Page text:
Bookmark and ShareJosh Ryan-Collins is a researcher in the Business, Finance and Economics team at nef.

The expenses scandal may not have cost Gordon Brown his job, but it has done a good job of helping everyone forget about the fact that the world is facing the most serious economic downturn since the Great Depression.  

The recent talk of ‘Green shoots’ is now looking distinctly optimistic.  A recent analysis by economists Barry Eichengreen and Kevin O’Rourke suggests that the world economy is following a worryingly similar pattern to the Great Depression.  One year in, global output is declining at roughly the same rate as it was in the 1929-30 downturn (Chart 1). 

Global GDP, 1929 and now

Chart 1: Global GDP, 1929 and 2009 (www.voxeu.org)

However, in terms of global trade, things are looking a lot worse than 1929-30 (Chart 2).

You may remember all the talk of how important it was to avoid protectionist policies for fear they would lead to another Great Depression. Well, there has hardly been a whiff of a trade tariff yet global trade has collapsed anyway.  

This has resulted in the interesting phenomenon, as Paul Krugman recently suggested in his series of lectures at the London School of Economics, of major exporting countries such as Japan, Brazil and Germany, who had very little in the way of housing or other asset-bubbles, suffering more than the Anglo-Saxon bubble economies of the UK and the US.   Meanwhile, developing countries dependent on foreign investment flows have been hit even harder.  The Great Depression was global and global financial deregulation has made this one equally so.

World trade, 1929 and 2009

Chart 2: World trade, 1929 and 2009 (www.voxeu.org)

Governments have been much more active in stimulating demand – through slashing interest rates and pumping money in the economy – than in the Great Depression of course, so things may pick up. 

On the other hand interest rates can’t be lowered much further and there remains massive questions over the amount ‘de-leveraging’ still required by the major banks (and shadow banks) before credit lines can really be freed up.  Germany still refuses to go public with the results of its banks’ stress tests, no doubt for fear of the resulting stock market collapse.  As long as US house prices and the mortgage-backed securities dependent on them continue to lose value, counting chickens remains ill advised.  And then then there is the possibility of another oil shock of course.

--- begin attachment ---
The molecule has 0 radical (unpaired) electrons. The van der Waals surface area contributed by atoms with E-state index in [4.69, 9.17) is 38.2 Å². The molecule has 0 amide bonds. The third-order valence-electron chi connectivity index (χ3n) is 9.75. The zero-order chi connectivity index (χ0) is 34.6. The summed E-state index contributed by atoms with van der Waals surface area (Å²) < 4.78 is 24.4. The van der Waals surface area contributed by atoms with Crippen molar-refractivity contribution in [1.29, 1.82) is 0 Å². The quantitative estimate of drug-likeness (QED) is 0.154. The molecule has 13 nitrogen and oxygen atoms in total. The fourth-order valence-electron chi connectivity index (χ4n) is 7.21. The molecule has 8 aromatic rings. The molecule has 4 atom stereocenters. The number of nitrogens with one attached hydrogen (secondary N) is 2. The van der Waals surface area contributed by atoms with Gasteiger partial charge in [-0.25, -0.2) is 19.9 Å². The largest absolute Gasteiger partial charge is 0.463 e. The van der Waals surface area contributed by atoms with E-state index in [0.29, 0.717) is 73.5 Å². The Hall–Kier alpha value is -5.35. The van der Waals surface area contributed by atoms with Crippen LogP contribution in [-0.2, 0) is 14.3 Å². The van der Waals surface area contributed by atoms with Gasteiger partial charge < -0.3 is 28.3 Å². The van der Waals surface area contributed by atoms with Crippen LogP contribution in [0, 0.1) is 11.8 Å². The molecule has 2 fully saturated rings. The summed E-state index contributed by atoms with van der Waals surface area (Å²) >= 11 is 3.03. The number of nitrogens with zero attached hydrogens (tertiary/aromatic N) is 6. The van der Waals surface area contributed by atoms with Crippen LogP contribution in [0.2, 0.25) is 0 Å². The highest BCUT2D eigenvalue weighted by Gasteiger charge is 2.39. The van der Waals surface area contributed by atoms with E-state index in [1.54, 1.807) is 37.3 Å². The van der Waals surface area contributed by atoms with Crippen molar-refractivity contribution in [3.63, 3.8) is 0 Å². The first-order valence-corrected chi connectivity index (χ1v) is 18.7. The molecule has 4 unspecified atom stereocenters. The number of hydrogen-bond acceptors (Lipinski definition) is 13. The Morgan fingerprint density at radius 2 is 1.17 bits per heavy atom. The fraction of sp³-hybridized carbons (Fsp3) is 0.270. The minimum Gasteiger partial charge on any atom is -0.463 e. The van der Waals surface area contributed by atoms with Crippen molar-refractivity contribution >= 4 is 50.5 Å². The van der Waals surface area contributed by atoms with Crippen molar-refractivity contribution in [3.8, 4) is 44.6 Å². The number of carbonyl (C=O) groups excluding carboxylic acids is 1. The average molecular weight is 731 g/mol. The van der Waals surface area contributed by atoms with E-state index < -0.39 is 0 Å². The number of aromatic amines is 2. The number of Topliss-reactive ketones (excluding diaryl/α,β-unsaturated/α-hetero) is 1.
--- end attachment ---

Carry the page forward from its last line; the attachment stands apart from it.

Rather than looking vainly for green shoots, governments should be getting on with the job of creating a Green New Deal with reform of the financial system at it heart.  Some progress has been made on tax havens, yet other structural reforms have lost momentum, or not even got going.  There is little evidence of the UK or European governments seriously looking at separating retail from investment banking for example, or re-mutualising financial institutions, as proposed recently by nef.   And there is a danger that stronger reforms issued by the EU – for instance stricter regulation of mortgage credit limits – will be blocked by an increasingly euro-sceptic Britain.  

A Labour MP I quizzed last weekend suggested it was rather hard for Britain to take the lead on financial regulation ‘because we live in a globalised world and might lose out to other countries’.   Funny how this doesn’t work the other way around – Britain has always been very happy to be the first to de-regulate. 

As the FT suggested in its editorial on Monday, a return to ‘business as usual’ in the financial sector is simply not a viable option.  Its time to get the financial crisis (or perhaps we should call it the depression), and what to do about it, back on the agenda.

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